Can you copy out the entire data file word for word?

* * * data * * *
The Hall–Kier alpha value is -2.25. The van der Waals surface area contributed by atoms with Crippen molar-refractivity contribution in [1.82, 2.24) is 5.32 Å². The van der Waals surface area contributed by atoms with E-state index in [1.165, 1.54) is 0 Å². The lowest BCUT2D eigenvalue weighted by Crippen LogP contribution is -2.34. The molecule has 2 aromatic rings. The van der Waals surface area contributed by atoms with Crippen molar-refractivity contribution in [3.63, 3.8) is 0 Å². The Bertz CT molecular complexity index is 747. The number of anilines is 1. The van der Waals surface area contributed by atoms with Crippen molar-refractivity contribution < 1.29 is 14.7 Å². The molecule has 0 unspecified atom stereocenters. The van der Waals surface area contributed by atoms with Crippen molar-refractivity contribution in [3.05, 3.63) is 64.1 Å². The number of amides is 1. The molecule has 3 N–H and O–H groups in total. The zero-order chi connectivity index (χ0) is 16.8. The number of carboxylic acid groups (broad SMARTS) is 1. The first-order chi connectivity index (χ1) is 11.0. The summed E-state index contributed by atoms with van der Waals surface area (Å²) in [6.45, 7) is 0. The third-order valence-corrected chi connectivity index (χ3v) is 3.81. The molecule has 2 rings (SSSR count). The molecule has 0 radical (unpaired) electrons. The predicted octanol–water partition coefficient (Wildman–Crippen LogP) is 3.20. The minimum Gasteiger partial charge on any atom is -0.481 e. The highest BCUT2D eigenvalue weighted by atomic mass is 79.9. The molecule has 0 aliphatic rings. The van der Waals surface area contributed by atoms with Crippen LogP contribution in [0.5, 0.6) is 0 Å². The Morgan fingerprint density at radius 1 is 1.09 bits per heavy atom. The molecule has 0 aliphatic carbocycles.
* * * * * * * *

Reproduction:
The Hall–Kier alpha value is -2.25. The van der Waals surface area contributed by atoms with Crippen molar-refractivity contribution in [1.82, 2.24) is 5.32 Å². The van der Waals surface area contributed by atoms with E-state index in [1.165, 1.54) is 0 Å². The lowest BCUT2D eigenvalue weighted by Crippen LogP contribution is -2.34. The molecule has 2 aromatic rings. The van der Waals surface area contributed by atoms with Crippen molar-refractivity contribution in [3.63, 3.8) is 0 Å². The Bertz CT molecular complexity index is 747. The number of anilines is 1. The van der Waals surface area contributed by atoms with Crippen molar-refractivity contribution < 1.29 is 14.7 Å². The molecule has 0 unspecified atom stereocenters. The van der Waals surface area contributed by atoms with Crippen molar-refractivity contribution in [3.05, 3.63) is 64.1 Å². The number of amides is 1. The molecule has 3 N–H and O–H groups in total. The zero-order chi connectivity index (χ0) is 16.8. The number of carboxylic acid groups (broad SMARTS) is 1. The first-order chi connectivity index (χ1) is 11.0. The summed E-state index contributed by atoms with van der Waals surface area (Å²) in [6.45, 7) is 0. The third-order valence-corrected chi connectivity index (χ3v) is 3.81. The molecule has 2 rings (SSSR count). The molecule has 0 radical (unpaired) electrons. The predicted octanol–water partition coefficient (Wildman–Crippen LogP) is 3.20. The minimum Gasteiger partial charge on any atom is -0.481 e. The highest BCUT2D eigenvalue weighted by atomic mass is 79.9. The molecule has 0 aliphatic rings. The van der Waals surface area contributed by atoms with Crippen LogP contribution in [0.5, 0.6) is 0 Å². The Morgan fingerprint density at radius 1 is 1.09 bits per heavy atom. The molecule has 0 aliphatic carbocycles.